The Cult of Grey Gardens

David Colman peels back the layers of one of camp's most iconic stories to uncover the film's strange heart and why it's still beating.

BY David Colman

March 04 2009 1:00 AM ET

1025 GREY GARDENS JESSICA LANGE X LARGE (PUBLICITY) | ADVOCATE.COM

The musical's success also underscored just how mainstream camp has become. Since the Criterion Collection DVD release of the documentary in 2001, Grey Gardens and Little Edie are anything but recondite. In 2003 the movie was number 33 on Entertainment Weekly's list of the top 50 cult films. If the list were published today, Gardens would easily make the top 10. The Grey Gardens musical defied cynics to make it to Broadway, where it was a hot ticket and has spawned other major productions around the world. There are now Grey Gardens books, fan sites, Facebook pages, fashion lines, and homemade YouTube videos. In 2005 the original inspired what may have been the first documentary about a documentary, Ghosts of Grey Gardens , and in 2006, Albert Maysles released a sequel cobbled from outtake reels, The Beales of Grey Gardens . Kent Bartram, a Chicago writer and researcher, is writing an exhaustive biography of Little Edie, uncovering more of the story's strange complications and secrets, expected out in 2011. And Sucsy's film reveals more explicitly the dramatic narrative that lurks beneath the surface of the Maysles Brothers' films.

But the camp is also something of a red herring. As divine as a kooky cross between Diana Vreeland and Lee Radziwill sounds, Drew Barrymore herself will tell you that Little Edie is far more complex. "She has this brilliant fashion sense and these great lines -- I don't know a movie I quote more," Barrymore says. "But when you go deeper than that, what's there is a truly remarkable injured bird with the most amazing feathers."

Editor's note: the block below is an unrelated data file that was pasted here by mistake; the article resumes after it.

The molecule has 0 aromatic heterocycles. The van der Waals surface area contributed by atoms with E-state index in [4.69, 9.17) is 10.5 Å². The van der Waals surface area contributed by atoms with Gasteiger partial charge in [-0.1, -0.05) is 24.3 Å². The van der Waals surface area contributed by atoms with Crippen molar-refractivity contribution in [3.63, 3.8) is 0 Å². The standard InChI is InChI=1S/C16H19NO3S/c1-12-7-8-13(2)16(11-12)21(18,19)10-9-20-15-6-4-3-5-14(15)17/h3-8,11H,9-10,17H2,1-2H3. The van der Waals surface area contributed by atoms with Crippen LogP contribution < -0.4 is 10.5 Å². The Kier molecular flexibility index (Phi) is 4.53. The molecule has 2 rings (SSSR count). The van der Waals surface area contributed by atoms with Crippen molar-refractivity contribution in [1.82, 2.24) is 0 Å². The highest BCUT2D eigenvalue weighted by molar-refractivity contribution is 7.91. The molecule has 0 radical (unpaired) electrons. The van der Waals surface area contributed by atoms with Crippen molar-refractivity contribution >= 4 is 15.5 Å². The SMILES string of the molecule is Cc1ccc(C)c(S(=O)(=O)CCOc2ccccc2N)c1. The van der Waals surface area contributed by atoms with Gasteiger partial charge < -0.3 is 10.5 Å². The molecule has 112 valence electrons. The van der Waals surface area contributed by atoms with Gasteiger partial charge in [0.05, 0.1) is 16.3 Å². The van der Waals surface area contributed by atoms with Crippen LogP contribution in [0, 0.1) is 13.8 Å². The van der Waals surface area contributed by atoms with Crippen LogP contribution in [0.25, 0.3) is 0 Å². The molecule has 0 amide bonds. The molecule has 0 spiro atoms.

Without the trappings of a single coherent narrative -- Little Edie would never be tied down to just one -- Grey Gardens is, in its mangled, tangled way, one of the clearest and most sophisticated expressions of gayness the world has created.

"Gay men think they're latching on to Grey Gardens because they think it's camp, but it's really because it's about a parent-child relationship," explains John Epperson, whose performance-art persona, Lypsinka, has turned the mimicry of movie-queen line readings into an art form of its own. "The best movies are always about identity, and that movie certainly is."

He draws a parallel to Imitation of Life , another gay favorite. The film is famous for Lana Turner's over-the-top acting and costumes, but it's the supporting story of the black maid and her daughter, Sarah Jane -- who can pass for white and tragically tries to -- that really resonates with gay viewers, Epperson says. Sarah Jane is like a gay man in that she's trying to find a place in the world where she fits.

Sucsy says he wasn't trying to place his Grey Gardens film within the context of the old-school Hollywood women's pictures; it just turned out that way.

"I remember, it wasn't that long ago, I was just catching up on my classics, and I rented Now, Voyager ," he says. "It didn't have anything to do with [my work on Grey Gardens ]. I started watching it, and I just thought, Oh, my God, the way the two overlap is eerie ."

Tags: television

AddThis

READER COMMENTS ()

Quantcast